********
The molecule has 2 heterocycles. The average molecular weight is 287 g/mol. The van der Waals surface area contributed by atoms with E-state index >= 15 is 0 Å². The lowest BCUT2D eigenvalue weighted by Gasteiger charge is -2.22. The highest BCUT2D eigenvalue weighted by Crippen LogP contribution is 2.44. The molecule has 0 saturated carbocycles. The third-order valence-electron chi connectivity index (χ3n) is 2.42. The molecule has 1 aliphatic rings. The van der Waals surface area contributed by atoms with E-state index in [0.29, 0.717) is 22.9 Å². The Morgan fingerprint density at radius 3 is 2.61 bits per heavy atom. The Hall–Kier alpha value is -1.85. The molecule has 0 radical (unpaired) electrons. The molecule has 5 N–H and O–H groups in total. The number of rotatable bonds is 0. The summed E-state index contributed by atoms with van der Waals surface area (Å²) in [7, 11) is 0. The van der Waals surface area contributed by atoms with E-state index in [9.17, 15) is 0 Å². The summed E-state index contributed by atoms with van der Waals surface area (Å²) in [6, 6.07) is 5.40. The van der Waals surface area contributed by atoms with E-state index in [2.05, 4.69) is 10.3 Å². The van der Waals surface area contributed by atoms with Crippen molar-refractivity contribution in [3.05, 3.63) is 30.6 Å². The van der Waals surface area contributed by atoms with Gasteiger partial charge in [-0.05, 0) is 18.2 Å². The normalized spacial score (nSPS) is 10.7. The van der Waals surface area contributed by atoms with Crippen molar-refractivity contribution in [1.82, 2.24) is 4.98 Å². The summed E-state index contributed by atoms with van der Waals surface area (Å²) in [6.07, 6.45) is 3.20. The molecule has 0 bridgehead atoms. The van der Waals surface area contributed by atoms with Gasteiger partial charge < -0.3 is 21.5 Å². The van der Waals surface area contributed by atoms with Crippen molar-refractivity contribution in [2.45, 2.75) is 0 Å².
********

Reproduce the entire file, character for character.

The molecule has 2 heterocycles. The average molecular weight is 287 g/mol. The van der Waals surface area contributed by atoms with E-state index >= 15 is 0 Å². The lowest BCUT2D eigenvalue weighted by Gasteiger charge is -2.22. The highest BCUT2D eigenvalue weighted by Crippen LogP contribution is 2.44. The molecule has 0 saturated carbocycles. The third-order valence-electron chi connectivity index (χ3n) is 2.42. The molecule has 1 aliphatic rings. The van der Waals surface area contributed by atoms with E-state index in [0.29, 0.717) is 22.9 Å². The Morgan fingerprint density at radius 3 is 2.61 bits per heavy atom. The Hall–Kier alpha value is -1.85. The molecule has 0 radical (unpaired) electrons. The molecule has 5 N–H and O–H groups in total. The number of rotatable bonds is 0. The summed E-state index contributed by atoms with van der Waals surface area (Å²) in [7, 11) is 0. The van der Waals surface area contributed by atoms with E-state index in [9.17, 15) is 0 Å². The summed E-state index contributed by atoms with van der Waals surface area (Å²) in [6, 6.07) is 5.40. The van der Waals surface area contributed by atoms with E-state index in [2.05, 4.69) is 10.3 Å². The van der Waals surface area contributed by atoms with Crippen molar-refractivity contribution in [3.05, 3.63) is 30.6 Å². The van der Waals surface area contributed by atoms with Gasteiger partial charge in [-0.05, 0) is 18.2 Å². The normalized spacial score (nSPS) is 10.7. The van der Waals surface area contributed by atoms with Crippen molar-refractivity contribution in [1.82, 2.24) is 4.98 Å². The summed E-state index contributed by atoms with van der Waals surface area (Å²) in [6.07, 6.45) is 3.20. The molecule has 0 bridgehead atoms. The van der Waals surface area contributed by atoms with Gasteiger partial charge < -0.3 is 21.5 Å². The van der Waals surface area contributed by atoms with Crippen molar-refractivity contribution in [2.45, 2.75) is 0 Å².